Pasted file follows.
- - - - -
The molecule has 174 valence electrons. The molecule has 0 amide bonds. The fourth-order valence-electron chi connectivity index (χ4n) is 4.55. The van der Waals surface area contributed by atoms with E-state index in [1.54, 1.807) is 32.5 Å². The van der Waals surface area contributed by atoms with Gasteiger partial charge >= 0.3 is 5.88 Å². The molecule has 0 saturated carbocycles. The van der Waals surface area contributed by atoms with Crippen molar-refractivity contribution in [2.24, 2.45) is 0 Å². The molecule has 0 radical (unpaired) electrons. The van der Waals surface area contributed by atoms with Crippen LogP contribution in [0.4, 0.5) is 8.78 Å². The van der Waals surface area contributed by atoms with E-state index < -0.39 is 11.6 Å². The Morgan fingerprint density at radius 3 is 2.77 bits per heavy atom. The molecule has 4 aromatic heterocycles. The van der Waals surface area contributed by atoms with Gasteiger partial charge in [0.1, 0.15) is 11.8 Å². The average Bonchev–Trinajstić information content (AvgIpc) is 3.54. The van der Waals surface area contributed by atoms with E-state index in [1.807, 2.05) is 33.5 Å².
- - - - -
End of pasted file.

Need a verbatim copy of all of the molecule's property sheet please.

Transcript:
The molecule has 174 valence electrons. The molecule has 0 amide bonds. The fourth-order valence-electron chi connectivity index (χ4n) is 4.55. The van der Waals surface area contributed by atoms with E-state index in [1.54, 1.807) is 32.5 Å². The van der Waals surface area contributed by atoms with Gasteiger partial charge >= 0.3 is 5.88 Å². The molecule has 0 saturated carbocycles. The van der Waals surface area contributed by atoms with Crippen molar-refractivity contribution in [2.24, 2.45) is 0 Å². The molecule has 0 radical (unpaired) electrons. The van der Waals surface area contributed by atoms with Crippen LogP contribution in [0.4, 0.5) is 8.78 Å². The van der Waals surface area contributed by atoms with E-state index < -0.39 is 11.6 Å². The Morgan fingerprint density at radius 3 is 2.77 bits per heavy atom. The molecule has 4 aromatic heterocycles. The van der Waals surface area contributed by atoms with Gasteiger partial charge in [0.1, 0.15) is 11.8 Å². The average Bonchev–Trinajstić information content (AvgIpc) is 3.54. The van der Waals surface area contributed by atoms with E-state index in [1.807, 2.05) is 33.5 Å².